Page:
Second Lieutenant Nicolas Espejo serves in the navy of a landlocked nation. The 23-year-old commands at Puerto Busch, an isolated riverbank naval base on a sliver of Bolivian territory between Brazil and Paraguay, close to the exact heart of South America. The sea is 2,000km away down the Río Paraguay, the wide, deep watercourse that bisects Bolivia’s neighbour to the south, passes through Argentina as the Río Paraná, and empties out past Uruguay into the Atlantic Ocean.
I’d travelled perhaps a quarter of that distance upriver to get here: three nights from the Paraguayan town of Concepción. The two-deck cargo boat moved slowly, disgorging crates of bananas, fencing, sacks of flour and a motorcycle at villages along the way. At night, someone on the bridge trained a torch through the black, revealing passengers waiting to be collected from the riverbank. One of them, a grave teenager in a white turtleneck, was heading to the seminary at Fuerte Olimpo in northern Paraguay. “So you’re going to be a priest?” I ask. He points upwards, towards the Southern Cross, and says, “It’s not my decision to make.”
I was apprehensive about turning up at a military base unannounced and empty-handed. So in Bahía Negra — 30km downriver from Puerto Busch — where the boat turned around, I spent the last of my Paraguayan guaraníes on rum and knock-off cigarettes. Then another adolescent with an outboard motor took me upriver to my destination, past abandoned ranches and caimans lurking in knots of pink waterlilies. He left me on the bank and I walked down the track to the base, where a shirtless Lt Espejo was playing football by the river. Unperturbed by my arrival, he gave his name and rank, and then dived into the water to freshen up.
With Espejo sat behind his desk, I ask him what he’s doing here in the Pantanal, a humid, inhospitable wetland that stretches hundreds of kilometres in every direction. His unit, a sergeant and six teenagers, are all from La Paz — Bolivia’s administrative capital in the chilly highlands in the west — and unused to the climate here. The recruits have white scars and bumps to go with their spots. “Us paceños are food for the mosquitoes,” Espejo jokes, looking out from the base as a heavy rainstorm rolls in across the river.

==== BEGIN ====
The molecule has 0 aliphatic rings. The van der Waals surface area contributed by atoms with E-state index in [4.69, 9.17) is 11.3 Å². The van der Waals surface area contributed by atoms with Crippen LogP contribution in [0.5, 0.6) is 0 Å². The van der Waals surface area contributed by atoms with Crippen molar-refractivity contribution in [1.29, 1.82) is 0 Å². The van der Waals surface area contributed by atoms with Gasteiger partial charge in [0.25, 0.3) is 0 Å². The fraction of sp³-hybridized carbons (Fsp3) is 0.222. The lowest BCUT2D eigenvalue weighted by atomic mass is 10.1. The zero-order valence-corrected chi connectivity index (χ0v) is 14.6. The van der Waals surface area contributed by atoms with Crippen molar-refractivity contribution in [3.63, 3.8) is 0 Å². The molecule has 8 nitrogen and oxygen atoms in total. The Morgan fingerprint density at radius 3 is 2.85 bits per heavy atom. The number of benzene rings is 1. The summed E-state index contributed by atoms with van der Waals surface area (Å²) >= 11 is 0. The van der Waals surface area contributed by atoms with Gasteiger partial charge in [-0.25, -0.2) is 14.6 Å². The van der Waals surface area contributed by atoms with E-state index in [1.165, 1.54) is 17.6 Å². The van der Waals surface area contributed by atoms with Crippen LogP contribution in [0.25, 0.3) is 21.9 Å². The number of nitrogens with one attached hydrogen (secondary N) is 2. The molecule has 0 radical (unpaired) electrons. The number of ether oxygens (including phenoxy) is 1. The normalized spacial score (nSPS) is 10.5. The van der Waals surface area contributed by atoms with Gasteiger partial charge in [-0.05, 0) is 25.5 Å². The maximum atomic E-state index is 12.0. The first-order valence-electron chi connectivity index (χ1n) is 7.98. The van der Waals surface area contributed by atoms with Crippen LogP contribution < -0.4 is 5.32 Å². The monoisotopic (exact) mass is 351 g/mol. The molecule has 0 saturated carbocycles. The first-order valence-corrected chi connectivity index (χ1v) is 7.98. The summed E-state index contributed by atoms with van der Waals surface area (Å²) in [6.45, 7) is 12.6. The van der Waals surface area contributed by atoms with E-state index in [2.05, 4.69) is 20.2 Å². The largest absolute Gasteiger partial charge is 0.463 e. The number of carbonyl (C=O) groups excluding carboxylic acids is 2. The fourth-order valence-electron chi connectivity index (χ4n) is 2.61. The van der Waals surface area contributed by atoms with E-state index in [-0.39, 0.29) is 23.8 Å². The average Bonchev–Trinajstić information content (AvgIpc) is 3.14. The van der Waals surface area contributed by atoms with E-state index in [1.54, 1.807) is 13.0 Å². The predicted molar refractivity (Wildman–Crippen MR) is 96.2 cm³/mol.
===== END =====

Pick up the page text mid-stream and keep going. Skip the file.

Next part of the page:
There are some consolations. The sailors’ new living quarters — a spartan block of rooms raised on concrete supports — are luxurious compared with their accommodation up until a few years ago: a rusty pontoon now housing only a few broken bunk beds and a colony of bats. During their plentiful downtime, the Bolivians hunt and fish. Espejo swipes through recent prizes on his smartphone: piranha, huge catfish and capybara, an oversized rodent that is said to taste like chicken. They exercise together; the officer has just taught one of the 17-year-olds how to swim. And at night, encased in their mosquito nets, they dream of the sea.
Their dreams — and those of a nation that lost its only coastline in a war with neighbouring Chile nearly 150 years ago — are edging a little bit closer to reality. Last September, the International Court of Justice at The Hague agreed to adjudicate a lawsuit brought by Bolivia, which aims to force Chile to negotiate returning sovereign access to the Pacific Ocean. The decision prompted celebrations across the rapidly developing nation of 10m people. But if that fails, there’s a back-up plan.
A stone’s throw down the river bank in Puerto Busch, a team of 40 builders, thick wads of coca leaves in their cheeks, are building an international seaport to rise out of the mud. Bolivia’s president, Evo Morales, hopes to export metals from El Mutún — one of the largest iron deposits in the world — all the way down the Río Paraguay to the Atlantic. At present, the only way from Puerto Busch to El Mutún, 60km to the north, is a slippery mud track. The solution, Morales announced last October, is a $7bn loan from the state-run China Development Bank, which will pay for a railway to span the swamp, raised metres above its surface, connecting Puerto Busch with the rest of Bolivia. And Puerto Busch, the plan goes, will connect Bolivia with the world.